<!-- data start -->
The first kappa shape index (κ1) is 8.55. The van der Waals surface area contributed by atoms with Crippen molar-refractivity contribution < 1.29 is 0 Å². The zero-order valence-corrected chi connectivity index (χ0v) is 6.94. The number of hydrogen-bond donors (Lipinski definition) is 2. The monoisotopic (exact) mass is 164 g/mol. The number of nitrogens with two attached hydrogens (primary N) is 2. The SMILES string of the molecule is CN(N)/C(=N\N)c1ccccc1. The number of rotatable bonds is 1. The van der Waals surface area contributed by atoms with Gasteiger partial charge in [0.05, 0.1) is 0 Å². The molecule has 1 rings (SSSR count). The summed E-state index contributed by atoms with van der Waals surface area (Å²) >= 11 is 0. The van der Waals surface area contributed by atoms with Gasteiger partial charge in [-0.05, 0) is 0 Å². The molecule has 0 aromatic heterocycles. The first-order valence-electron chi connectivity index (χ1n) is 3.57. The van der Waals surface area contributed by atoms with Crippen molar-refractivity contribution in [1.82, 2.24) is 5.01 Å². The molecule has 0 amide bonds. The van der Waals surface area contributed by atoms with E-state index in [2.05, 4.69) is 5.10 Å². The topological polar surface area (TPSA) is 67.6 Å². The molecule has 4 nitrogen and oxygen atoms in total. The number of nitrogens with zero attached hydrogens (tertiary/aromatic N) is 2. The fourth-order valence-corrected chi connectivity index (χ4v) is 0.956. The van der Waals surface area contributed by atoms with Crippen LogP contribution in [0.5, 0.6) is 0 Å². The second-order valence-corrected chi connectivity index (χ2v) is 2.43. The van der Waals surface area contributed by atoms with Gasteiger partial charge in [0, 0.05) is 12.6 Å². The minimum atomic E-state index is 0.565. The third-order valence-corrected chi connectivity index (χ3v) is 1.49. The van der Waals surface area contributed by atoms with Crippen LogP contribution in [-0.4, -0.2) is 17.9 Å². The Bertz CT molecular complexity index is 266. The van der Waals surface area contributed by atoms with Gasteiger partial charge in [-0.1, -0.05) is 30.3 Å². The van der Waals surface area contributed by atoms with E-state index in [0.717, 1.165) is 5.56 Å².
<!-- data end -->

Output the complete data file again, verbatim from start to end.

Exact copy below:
The first kappa shape index (κ1) is 8.55. The van der Waals surface area contributed by atoms with Crippen molar-refractivity contribution < 1.29 is 0 Å². The zero-order valence-corrected chi connectivity index (χ0v) is 6.94. The number of hydrogen-bond donors (Lipinski definition) is 2. The monoisotopic (exact) mass is 164 g/mol. The number of nitrogens with two attached hydrogens (primary N) is 2. The SMILES string of the molecule is CN(N)/C(=N\N)c1ccccc1. The number of rotatable bonds is 1. The van der Waals surface area contributed by atoms with Gasteiger partial charge in [0.05, 0.1) is 0 Å². The molecule has 1 rings (SSSR count). The summed E-state index contributed by atoms with van der Waals surface area (Å²) >= 11 is 0. The van der Waals surface area contributed by atoms with Gasteiger partial charge in [-0.05, 0) is 0 Å². The molecule has 0 aromatic heterocycles. The first-order valence-electron chi connectivity index (χ1n) is 3.57. The van der Waals surface area contributed by atoms with Crippen molar-refractivity contribution in [1.82, 2.24) is 5.01 Å². The molecule has 0 amide bonds. The van der Waals surface area contributed by atoms with E-state index in [2.05, 4.69) is 5.10 Å². The topological polar surface area (TPSA) is 67.6 Å². The molecule has 4 nitrogen and oxygen atoms in total. The number of nitrogens with zero attached hydrogens (tertiary/aromatic N) is 2. The fourth-order valence-corrected chi connectivity index (χ4v) is 0.956. The van der Waals surface area contributed by atoms with Crippen LogP contribution in [0.5, 0.6) is 0 Å². The second-order valence-corrected chi connectivity index (χ2v) is 2.43. The van der Waals surface area contributed by atoms with Gasteiger partial charge in [0, 0.05) is 12.6 Å². The minimum atomic E-state index is 0.565. The third-order valence-corrected chi connectivity index (χ3v) is 1.49. The van der Waals surface area contributed by atoms with Crippen LogP contribution in [-0.4, -0.2) is 17.9 Å². The Bertz CT molecular complexity index is 266. The van der Waals surface area contributed by atoms with Gasteiger partial charge in [-0.1, -0.05) is 30.3 Å². The van der Waals surface area contributed by atoms with E-state index in [0.717, 1.165) is 5.56 Å².